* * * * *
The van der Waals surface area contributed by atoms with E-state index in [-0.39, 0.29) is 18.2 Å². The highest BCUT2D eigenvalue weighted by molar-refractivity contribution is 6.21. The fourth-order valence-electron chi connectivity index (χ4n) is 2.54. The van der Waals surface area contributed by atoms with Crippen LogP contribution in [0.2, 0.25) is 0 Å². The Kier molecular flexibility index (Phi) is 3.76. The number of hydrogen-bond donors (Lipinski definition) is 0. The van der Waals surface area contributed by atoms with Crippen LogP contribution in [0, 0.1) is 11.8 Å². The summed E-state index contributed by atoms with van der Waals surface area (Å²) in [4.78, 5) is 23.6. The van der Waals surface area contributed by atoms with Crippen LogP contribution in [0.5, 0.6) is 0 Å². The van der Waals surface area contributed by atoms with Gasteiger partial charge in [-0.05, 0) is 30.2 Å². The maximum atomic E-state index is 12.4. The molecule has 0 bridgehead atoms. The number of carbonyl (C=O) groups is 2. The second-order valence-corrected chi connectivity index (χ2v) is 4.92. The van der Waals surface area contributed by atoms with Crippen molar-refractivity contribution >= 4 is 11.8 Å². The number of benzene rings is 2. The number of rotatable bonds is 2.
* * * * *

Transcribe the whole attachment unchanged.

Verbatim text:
The van der Waals surface area contributed by atoms with E-state index in [-0.39, 0.29) is 18.2 Å². The highest BCUT2D eigenvalue weighted by molar-refractivity contribution is 6.21. The fourth-order valence-electron chi connectivity index (χ4n) is 2.54. The van der Waals surface area contributed by atoms with Crippen LogP contribution in [0.2, 0.25) is 0 Å². The Kier molecular flexibility index (Phi) is 3.76. The number of hydrogen-bond donors (Lipinski definition) is 0. The van der Waals surface area contributed by atoms with Crippen LogP contribution in [0, 0.1) is 11.8 Å². The summed E-state index contributed by atoms with van der Waals surface area (Å²) in [4.78, 5) is 23.6. The van der Waals surface area contributed by atoms with Crippen LogP contribution in [0.5, 0.6) is 0 Å². The van der Waals surface area contributed by atoms with Gasteiger partial charge in [-0.05, 0) is 30.2 Å². The maximum atomic E-state index is 12.4. The molecule has 0 bridgehead atoms. The number of carbonyl (C=O) groups is 2. The second-order valence-corrected chi connectivity index (χ2v) is 4.92. The van der Waals surface area contributed by atoms with Crippen molar-refractivity contribution >= 4 is 11.8 Å². The number of benzene rings is 2. The number of rotatable bonds is 2.